When will his legs stop being so stiff?

Discussion in 'Meat Birds ETC' started by shaft0463, Nov 21, 2010.

  1. shaft0463

    shaft0463 Out Of The Brooder

    Jun 8, 2010
    We butchered our first turkey tonight, and all went well. Got him plucked and gutted, into a bath of cool water, then onto ice a couple hours later. He's now in the fridge.

    But he's still stiff as a board. Luckily he wasn't too terribly big, or he wouldn't have fit in the fridge with his legs all stretched out.

    When will he relax? If he doesn't relax, he won't fit in my oven.

    I am new to all of this, and hubby hasn't done poultry before. Just pigs and deer, so the meat is removed from the carcass. He's never had to worry about fitting the danged thing into a fridge or oven [​IMG]
  2. Dogfish

    Dogfish Rube Goldberg incarnate

    Mar 17, 2010
    Western Washington
    Friday, maybe Saturday. [​IMG]
    Last edited: Nov 22, 2010
  3. mstricer

    mstricer Overrun With Chickens

    Feb 12, 2009
    How old was it. I had that same problem with my first chicken kill it happened when it was left to bleed out to long.
  4. sred98

    sred98 Chillin' With My Peeps

    Jan 18, 2008
    He should relax in a day or two. If he's not ready by Thursday, you can always bind his legs. I wouldn't worry about it until Wednesday night. [​IMG] My Thanksgiving turkey was eaten alive by a neighbor's dog, so we had to buy. I was heartbroken. She was about 40 pounds when it happened and I ended up having to buy one. I've got to wait til next year to try "real" turkey. Hope it turns out wonderful!!

  5. shaft0463

    shaft0463 Out Of The Brooder

    Jun 8, 2010
    He was 6 months old, not terribly large. It did take us a while to pluck and gut him, because FIL was teaching me how to do it.

    If his legs don't relax, will he be tough? If he's not ready in time, I would rather go buy one and let him sit until he's ready than eat him when he's tough [​IMG]
  6. MovieFanz

    MovieFanz Out Of The Brooder

    Sep 14, 2010
    I don't like putting them in ice water. I think that makes them stiffen up to much. I cool them down slowly with running cold water.
  7. Smiles-N-Sunshine

    Smiles-N-Sunshine Chillin' With My Peeps

    Oct 19, 2008
    Palominas, Arizona
    My guess is it's rigormortis, and time will lessen the effects. I age my chickens in the fridge for a day before freezing or cooking, so I believe it would take longer for a turkey. Large livestock carcasses hang for days in a cold room.

    Hope you have a tasty bird for Thanksgiving!

  8. PatS

    PatS Chillin' With My Peeps

    Mar 28, 2009
    Northern Califonia
    My first birds did that, too. I'll bet he relaxes a bit in time for dinner. Ours did relax enough to fit in the roasting pan.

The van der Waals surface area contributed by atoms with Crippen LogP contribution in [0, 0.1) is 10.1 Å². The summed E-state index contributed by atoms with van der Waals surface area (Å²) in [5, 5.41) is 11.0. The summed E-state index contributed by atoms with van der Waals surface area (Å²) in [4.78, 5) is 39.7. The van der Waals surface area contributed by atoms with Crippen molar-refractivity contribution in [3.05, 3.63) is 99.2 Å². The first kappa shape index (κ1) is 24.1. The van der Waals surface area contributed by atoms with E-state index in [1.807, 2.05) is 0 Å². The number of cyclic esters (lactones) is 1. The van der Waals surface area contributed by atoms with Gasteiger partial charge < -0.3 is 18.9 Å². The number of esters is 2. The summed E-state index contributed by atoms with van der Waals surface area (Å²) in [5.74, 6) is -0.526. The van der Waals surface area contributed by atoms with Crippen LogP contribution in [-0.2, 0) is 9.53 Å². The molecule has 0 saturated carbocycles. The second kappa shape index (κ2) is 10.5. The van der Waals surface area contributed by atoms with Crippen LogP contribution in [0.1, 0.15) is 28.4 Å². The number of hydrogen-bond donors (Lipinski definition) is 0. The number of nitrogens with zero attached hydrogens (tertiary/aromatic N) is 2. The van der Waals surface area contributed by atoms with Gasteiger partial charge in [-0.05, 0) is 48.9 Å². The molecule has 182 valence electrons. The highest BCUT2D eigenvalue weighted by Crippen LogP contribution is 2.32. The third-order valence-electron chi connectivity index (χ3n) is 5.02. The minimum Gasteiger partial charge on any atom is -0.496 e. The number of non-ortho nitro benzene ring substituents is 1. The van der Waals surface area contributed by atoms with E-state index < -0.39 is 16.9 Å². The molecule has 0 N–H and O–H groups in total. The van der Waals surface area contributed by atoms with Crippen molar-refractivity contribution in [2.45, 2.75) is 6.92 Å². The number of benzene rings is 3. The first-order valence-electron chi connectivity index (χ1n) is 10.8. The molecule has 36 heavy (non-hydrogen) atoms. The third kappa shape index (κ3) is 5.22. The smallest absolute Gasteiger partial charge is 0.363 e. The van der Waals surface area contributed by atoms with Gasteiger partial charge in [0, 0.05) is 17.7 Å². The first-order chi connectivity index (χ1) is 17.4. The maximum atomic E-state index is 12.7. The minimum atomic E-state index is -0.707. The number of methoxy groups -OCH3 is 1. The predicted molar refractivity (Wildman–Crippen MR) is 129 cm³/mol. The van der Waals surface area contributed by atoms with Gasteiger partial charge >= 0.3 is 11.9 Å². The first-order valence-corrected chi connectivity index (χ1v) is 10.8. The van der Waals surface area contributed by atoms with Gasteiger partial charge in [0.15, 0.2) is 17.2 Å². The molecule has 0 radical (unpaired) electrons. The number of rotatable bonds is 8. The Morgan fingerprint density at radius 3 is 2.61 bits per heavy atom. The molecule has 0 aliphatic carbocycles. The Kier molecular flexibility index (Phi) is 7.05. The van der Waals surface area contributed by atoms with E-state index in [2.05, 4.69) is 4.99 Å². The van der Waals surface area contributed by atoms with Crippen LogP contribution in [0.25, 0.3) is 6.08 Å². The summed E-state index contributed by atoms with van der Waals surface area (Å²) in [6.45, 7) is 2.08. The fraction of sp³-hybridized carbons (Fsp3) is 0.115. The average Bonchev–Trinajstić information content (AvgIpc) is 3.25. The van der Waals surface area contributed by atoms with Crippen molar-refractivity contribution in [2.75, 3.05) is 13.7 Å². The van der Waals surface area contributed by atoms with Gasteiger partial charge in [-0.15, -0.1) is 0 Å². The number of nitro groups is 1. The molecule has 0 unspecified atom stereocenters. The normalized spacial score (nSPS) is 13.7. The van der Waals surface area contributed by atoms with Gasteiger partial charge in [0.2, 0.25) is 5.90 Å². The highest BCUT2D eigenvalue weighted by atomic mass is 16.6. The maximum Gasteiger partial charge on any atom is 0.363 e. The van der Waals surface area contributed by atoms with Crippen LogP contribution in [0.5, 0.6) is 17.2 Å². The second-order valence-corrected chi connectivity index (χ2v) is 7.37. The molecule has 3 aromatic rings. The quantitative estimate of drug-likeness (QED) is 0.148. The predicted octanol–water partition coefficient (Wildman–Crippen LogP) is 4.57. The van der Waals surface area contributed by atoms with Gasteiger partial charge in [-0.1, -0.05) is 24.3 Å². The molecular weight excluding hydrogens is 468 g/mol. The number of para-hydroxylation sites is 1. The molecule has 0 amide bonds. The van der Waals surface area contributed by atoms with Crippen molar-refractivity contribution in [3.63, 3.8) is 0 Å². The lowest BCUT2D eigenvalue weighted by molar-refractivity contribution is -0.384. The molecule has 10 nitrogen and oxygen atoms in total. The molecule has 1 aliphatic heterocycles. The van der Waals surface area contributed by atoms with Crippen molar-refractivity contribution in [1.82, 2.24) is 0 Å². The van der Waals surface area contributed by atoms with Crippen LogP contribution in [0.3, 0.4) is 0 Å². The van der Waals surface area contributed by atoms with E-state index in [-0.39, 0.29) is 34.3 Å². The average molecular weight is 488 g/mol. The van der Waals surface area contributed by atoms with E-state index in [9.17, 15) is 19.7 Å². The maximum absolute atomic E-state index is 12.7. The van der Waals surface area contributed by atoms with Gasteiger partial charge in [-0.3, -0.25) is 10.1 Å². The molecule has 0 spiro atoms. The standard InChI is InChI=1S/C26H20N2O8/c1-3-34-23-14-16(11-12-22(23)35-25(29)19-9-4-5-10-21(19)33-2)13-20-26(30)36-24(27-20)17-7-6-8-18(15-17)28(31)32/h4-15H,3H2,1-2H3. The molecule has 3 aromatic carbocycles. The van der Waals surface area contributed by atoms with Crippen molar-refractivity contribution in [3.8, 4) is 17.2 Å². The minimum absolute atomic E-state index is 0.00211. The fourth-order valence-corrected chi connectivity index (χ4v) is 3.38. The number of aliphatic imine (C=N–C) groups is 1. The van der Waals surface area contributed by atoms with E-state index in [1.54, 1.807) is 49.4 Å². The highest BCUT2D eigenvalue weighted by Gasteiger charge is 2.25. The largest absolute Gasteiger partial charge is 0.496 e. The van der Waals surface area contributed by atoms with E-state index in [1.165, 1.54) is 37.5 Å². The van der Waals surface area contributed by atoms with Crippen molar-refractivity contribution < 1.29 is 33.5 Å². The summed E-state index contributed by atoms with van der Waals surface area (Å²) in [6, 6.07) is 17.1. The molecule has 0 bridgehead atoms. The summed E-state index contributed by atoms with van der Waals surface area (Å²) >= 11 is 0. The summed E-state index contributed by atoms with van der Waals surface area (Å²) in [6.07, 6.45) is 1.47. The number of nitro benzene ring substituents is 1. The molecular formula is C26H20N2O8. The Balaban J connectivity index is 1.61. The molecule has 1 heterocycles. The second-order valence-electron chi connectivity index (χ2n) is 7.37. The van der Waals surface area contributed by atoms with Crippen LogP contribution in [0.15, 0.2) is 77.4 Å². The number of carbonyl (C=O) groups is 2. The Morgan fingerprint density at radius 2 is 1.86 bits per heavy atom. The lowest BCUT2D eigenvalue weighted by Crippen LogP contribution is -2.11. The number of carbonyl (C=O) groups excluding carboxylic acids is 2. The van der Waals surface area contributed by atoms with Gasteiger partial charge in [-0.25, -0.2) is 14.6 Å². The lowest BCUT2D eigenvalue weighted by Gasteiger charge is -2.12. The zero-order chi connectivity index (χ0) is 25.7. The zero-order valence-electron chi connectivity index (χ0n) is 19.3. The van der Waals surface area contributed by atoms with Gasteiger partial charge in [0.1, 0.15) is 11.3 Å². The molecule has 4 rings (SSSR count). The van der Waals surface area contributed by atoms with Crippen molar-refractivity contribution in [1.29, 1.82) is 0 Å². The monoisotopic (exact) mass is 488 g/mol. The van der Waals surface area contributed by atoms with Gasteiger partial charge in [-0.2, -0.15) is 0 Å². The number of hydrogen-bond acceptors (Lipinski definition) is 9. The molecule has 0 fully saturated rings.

With us, the problem was we held him by the legs through the whole process of plucking, and rigor set in. Now we set the bird in the sink and pluck, trying to keep the legs close to how we want them to look later.

    Have a delicious Thanksgiving... and who cares it the legs stick up a little? It will add to how memorable the occasion is!
  9. shaft0463

    shaft0463 Out Of The Brooder

    Jun 8, 2010
    We did hang him until he was plucked and gutted, then put him in a cooler with cold water. The ice only lasted about 5 minutes before it melted (crushed, didn't buy enough).

    I don't care if his legs stick up. More worried about toughness and fitting him in the oven!
  10. Bossroo

    Bossroo Chillin' With My Peeps

    Jun 15, 2008
    Quote:Rigor mortis will pass in 24-48 hours including large livestock. The reason beef is hung in a walk in cooler to age is to improve tenderness and flavor as the aging starts to break down the tissues while the fat marbling gives the meat flavor. Corn fed feedlot beef cattle are normally hung for 9 days at the local butchers ( sold at the super markets). If you are buying a half or whole beef or butchering your own corn fed beef, one has to request the butcher to extend the hanging of the carcass up to 16-18 days at a higher fee, but well worth it to achieve full tenderness and flavor ( think at the high end restaurants). Some friends and I would raise a corn fed Angus beef and butcher it. Then hang it for 18 days at a butcher shop in town. Then we custom cut it up at my place as I own a Hobart 3 phase commercial band saw and meat grinder. The organic grass fed only beef will require to be hung 21+ days to achieve similar tissue break down while the flavor intensity depends on the amount of fat marbling.

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